Because Majestic is good at making maps of how the web links together, it’s a great tool for finding pages on your site that return a 404 error (are broken), but well linked to.

Knowing what pages are broken on your site and having an effective strategy to deal with them can help your site present a better user experience and even convert better than a site without a 404 Strategy.

But what is a 404 error, and how do they happen?

A “HTTP 404 Not Found” code is the technical code used by web developers and website admins to describe missing pages. These 404 pages are often encountered accidentally, and unfortunately can leave visitors frustrated and confused.

As part of SEO in 2023, we asked Rebecca Berbel from Oncrawl how 404s happen, and she shared that ending up with a page that gives a 404 Not Found error is often due to a link that’s directing to an incorrect page, which could be a page on your site or it could be a link to content that’s published elsewhere.

To find which of your pages return a 404 error, you can use the Top Pages report in Site Explorer, which is available on all paid plans. The pages tab has a set of optional filters you can easily apply to the results of your query. To find which of the top pages on your site may return 404’s, choose the “HTTP 404 Not Found” option from the crawl result filter as shown below.

Top Pages tab on Site Explorer showing the Crawl Results filters, with ‘404 Not Found’ highlighted

This will return a list of those pages in the results which returned a 404 code last time we checked the site ( the visit time is shown in the “Last Seen Column” ). A 404 check is an important part of a site audit – potentially uncovering content opportunities. If you find a missing page on your site with good metrics, it can be worth investigating further using’s Way “back machine” to unearth what the page looked like prior to deletion.

SEO’s often look further than a client’s own site when searching for 404’s, as they may want to find link opportunities by finding relevant broken links on either competitor sites or authority sites within their own niche. There are a number of ways of finding this data in Majestic, as we will see.

Site Explorer contains a backlinks export feature that contains the HTTP status code of the target page. To use this export on windows based PC’s you’ll need a tool like 7-zip ( to uncompress the “gz” data.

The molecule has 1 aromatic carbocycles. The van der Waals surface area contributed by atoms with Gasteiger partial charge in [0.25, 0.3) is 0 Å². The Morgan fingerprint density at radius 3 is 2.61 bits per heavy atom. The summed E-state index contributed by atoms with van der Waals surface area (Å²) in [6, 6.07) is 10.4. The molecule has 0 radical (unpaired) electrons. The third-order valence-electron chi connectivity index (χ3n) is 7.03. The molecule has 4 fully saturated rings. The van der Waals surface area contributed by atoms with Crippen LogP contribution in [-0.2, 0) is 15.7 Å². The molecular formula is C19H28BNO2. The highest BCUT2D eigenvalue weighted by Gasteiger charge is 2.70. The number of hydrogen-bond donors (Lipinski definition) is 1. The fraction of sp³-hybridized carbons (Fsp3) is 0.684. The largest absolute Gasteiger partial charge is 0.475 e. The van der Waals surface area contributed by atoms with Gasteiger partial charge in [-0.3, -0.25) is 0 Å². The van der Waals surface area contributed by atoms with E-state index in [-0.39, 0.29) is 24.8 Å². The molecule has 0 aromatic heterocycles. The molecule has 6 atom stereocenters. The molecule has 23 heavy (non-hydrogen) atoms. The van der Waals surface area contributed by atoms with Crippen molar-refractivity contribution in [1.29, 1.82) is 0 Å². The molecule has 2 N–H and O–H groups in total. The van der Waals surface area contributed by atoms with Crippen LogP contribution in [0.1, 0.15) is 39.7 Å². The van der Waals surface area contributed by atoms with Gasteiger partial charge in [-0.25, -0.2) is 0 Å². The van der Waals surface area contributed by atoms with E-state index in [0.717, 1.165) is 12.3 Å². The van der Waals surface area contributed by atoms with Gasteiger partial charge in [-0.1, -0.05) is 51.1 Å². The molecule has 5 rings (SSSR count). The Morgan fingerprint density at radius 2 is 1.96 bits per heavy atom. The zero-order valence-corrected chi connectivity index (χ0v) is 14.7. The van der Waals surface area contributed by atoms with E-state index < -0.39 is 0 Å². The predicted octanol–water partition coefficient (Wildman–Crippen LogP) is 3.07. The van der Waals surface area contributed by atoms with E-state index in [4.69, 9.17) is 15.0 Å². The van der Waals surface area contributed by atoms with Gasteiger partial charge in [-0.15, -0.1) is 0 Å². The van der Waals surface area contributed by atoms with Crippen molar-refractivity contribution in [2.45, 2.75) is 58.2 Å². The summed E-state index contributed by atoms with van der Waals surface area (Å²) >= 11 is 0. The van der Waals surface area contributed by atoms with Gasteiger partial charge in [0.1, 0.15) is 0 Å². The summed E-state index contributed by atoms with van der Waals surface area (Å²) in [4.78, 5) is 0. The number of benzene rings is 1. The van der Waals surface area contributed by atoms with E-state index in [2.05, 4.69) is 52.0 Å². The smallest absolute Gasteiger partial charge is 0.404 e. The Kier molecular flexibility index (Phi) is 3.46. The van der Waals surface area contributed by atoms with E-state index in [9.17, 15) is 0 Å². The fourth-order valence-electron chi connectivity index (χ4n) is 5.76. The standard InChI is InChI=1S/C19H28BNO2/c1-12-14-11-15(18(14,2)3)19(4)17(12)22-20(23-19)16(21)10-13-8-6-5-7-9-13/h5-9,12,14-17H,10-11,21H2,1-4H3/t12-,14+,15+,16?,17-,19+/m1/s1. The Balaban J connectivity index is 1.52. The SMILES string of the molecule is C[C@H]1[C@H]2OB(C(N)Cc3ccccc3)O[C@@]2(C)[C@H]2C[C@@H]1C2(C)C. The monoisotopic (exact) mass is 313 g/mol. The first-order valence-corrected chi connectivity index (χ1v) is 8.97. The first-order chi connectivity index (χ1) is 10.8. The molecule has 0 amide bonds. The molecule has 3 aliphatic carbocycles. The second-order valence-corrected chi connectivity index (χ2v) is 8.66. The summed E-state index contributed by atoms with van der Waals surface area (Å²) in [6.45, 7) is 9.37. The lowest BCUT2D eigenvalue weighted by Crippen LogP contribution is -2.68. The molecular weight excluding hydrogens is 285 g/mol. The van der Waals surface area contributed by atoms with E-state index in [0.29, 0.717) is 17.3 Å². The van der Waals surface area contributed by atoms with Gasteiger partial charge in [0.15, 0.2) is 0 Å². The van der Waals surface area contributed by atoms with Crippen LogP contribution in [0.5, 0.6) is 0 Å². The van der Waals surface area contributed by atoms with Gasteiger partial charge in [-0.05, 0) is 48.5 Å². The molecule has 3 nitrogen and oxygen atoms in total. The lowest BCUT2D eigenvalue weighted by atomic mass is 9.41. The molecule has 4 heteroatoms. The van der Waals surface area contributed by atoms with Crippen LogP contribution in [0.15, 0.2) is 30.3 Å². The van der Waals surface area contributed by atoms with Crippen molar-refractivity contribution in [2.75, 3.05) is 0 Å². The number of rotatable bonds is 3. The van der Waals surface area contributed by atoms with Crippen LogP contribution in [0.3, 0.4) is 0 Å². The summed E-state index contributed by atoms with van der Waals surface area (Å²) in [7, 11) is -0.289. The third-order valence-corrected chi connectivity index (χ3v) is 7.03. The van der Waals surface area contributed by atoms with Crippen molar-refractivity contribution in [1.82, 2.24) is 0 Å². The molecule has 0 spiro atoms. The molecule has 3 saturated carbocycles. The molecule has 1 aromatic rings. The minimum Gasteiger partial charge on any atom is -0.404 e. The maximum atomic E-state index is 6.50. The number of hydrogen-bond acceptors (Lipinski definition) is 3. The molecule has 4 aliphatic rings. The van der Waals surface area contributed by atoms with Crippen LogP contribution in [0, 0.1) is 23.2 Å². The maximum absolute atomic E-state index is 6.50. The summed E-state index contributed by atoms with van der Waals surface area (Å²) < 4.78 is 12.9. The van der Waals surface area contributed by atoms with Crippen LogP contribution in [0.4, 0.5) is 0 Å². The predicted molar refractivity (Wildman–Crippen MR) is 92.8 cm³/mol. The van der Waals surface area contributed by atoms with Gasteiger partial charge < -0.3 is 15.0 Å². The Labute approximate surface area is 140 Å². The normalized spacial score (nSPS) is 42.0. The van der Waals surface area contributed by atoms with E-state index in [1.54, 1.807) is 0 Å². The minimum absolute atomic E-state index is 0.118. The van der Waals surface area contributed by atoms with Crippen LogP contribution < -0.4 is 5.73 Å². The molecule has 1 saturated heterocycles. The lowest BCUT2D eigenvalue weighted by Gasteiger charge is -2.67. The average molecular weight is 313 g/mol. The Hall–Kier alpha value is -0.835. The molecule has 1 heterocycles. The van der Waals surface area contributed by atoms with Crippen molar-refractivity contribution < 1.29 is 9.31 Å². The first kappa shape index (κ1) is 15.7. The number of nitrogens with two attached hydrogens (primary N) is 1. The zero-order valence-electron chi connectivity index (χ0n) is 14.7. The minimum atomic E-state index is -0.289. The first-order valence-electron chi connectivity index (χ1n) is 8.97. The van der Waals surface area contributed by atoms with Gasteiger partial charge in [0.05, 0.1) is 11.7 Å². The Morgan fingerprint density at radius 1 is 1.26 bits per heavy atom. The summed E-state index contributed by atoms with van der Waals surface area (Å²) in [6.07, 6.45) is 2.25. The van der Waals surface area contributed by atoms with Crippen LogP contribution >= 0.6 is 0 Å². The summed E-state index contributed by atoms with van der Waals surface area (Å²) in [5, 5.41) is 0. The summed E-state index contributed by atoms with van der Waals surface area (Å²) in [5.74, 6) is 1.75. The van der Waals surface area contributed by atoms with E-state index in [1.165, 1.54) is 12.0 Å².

1.1 Downloading the data

The backlinks download can be found in the cog – “Download All Backlinks -> Fresh Index” will enable you to download all backlinks for the URL in question for the Fresh Index:

You should then see a screen similar to the one below, if you don’t, check out “1.2 Accessing the new Backlinks Export”, below:

Click “Build Download” to generate your download, this will start extracting all the data from our systems and packing it into a download:

At this point, the system has your request and you can close the “Full Export” pop-up and get on with work – the download will appear on your downloads page when done. Alternatively, you can leave the pop-up open, and when the download is done, it’ll tell you:

At this point, depending on browser settings, etc., Majestic will try to automatically send a copy of the data to you to save. Once the file is downloaded and uncompressed, import it into Excel:

A filter can be applied to the “Target Crawl Result” to  limit the rows to backlinks to pages with 404s. More filters can be added, to for example, limit source pages to those in the English language and those with more than one outlink (“Source External OutLinks”):

If all of this is new to you, then you MAY be presented with the old “Download All Backlinks” screen, shown below. TO upgrade, just click the button labelled “Want to try the new Full Export?”

The download will remember your choice and present you with the new box next time you log on.

Another screen you may see is this one:

This screen is trying to save you resource units by offering a quick download. Unfortunately, while slightly more resource efficient, the columns in the file are a little different to the ones mentioned above. For the purpose of this guide, it’s probably worth clicking the “No, I want a Raw Export” link at the bottom of the screen, from which you can get to the first menu.

2. Using the Pages tab as a hub of exploration.

The technique we shared in Part One is an effective means of finding backlinks to 404 pages on a given site. However, this can result in big files that can sometimes be difficult to work with or share without resorting to specialised data analytics tools or custom code.